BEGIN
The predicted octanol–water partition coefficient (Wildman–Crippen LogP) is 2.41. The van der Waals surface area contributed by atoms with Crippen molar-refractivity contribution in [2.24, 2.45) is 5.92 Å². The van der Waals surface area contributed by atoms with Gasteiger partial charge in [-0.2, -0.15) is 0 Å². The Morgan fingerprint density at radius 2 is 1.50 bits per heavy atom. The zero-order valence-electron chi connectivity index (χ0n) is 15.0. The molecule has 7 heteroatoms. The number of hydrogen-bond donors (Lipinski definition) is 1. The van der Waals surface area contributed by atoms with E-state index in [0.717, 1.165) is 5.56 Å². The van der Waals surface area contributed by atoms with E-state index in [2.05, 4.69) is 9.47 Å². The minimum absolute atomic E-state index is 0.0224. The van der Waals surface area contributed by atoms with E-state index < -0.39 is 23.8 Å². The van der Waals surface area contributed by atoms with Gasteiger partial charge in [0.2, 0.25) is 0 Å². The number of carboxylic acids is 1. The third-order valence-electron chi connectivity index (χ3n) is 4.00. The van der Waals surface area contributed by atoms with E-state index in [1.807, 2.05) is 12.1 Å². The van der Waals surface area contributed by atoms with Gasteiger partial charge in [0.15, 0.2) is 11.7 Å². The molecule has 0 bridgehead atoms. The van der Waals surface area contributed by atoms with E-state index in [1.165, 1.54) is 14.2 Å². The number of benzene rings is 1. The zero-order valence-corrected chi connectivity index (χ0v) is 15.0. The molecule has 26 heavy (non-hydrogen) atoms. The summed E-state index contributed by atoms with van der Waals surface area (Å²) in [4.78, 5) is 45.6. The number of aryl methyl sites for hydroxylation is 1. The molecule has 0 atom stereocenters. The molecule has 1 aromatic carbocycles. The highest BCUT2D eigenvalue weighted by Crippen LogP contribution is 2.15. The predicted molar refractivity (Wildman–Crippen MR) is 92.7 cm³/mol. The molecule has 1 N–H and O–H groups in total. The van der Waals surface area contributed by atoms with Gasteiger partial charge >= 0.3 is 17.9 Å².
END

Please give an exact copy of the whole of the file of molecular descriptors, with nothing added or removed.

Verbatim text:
The predicted octanol–water partition coefficient (Wildman–Crippen LogP) is 2.41. The van der Waals surface area contributed by atoms with Crippen molar-refractivity contribution in [2.24, 2.45) is 5.92 Å². The van der Waals surface area contributed by atoms with Gasteiger partial charge in [-0.2, -0.15) is 0 Å². The Morgan fingerprint density at radius 2 is 1.50 bits per heavy atom. The zero-order valence-electron chi connectivity index (χ0n) is 15.0. The molecule has 7 heteroatoms. The number of hydrogen-bond donors (Lipinski definition) is 1. The van der Waals surface area contributed by atoms with E-state index in [0.717, 1.165) is 5.56 Å². The van der Waals surface area contributed by atoms with E-state index in [2.05, 4.69) is 9.47 Å². The minimum absolute atomic E-state index is 0.0224. The van der Waals surface area contributed by atoms with E-state index < -0.39 is 23.8 Å². The van der Waals surface area contributed by atoms with Gasteiger partial charge in [0.2, 0.25) is 0 Å². The number of carboxylic acids is 1. The third-order valence-electron chi connectivity index (χ3n) is 4.00. The van der Waals surface area contributed by atoms with E-state index in [1.807, 2.05) is 12.1 Å². The van der Waals surface area contributed by atoms with Gasteiger partial charge in [0.15, 0.2) is 11.7 Å². The molecule has 0 bridgehead atoms. The van der Waals surface area contributed by atoms with E-state index in [1.165, 1.54) is 14.2 Å². The number of benzene rings is 1. The zero-order valence-corrected chi connectivity index (χ0v) is 15.0. The molecule has 26 heavy (non-hydrogen) atoms. The summed E-state index contributed by atoms with van der Waals surface area (Å²) in [4.78, 5) is 45.6. The number of aryl methyl sites for hydroxylation is 1. The molecule has 0 atom stereocenters. The molecule has 1 aromatic carbocycles. The highest BCUT2D eigenvalue weighted by Crippen LogP contribution is 2.15. The predicted molar refractivity (Wildman–Crippen MR) is 92.7 cm³/mol. The molecule has 1 N–H and O–H groups in total. The van der Waals surface area contributed by atoms with Gasteiger partial charge >= 0.3 is 17.9 Å².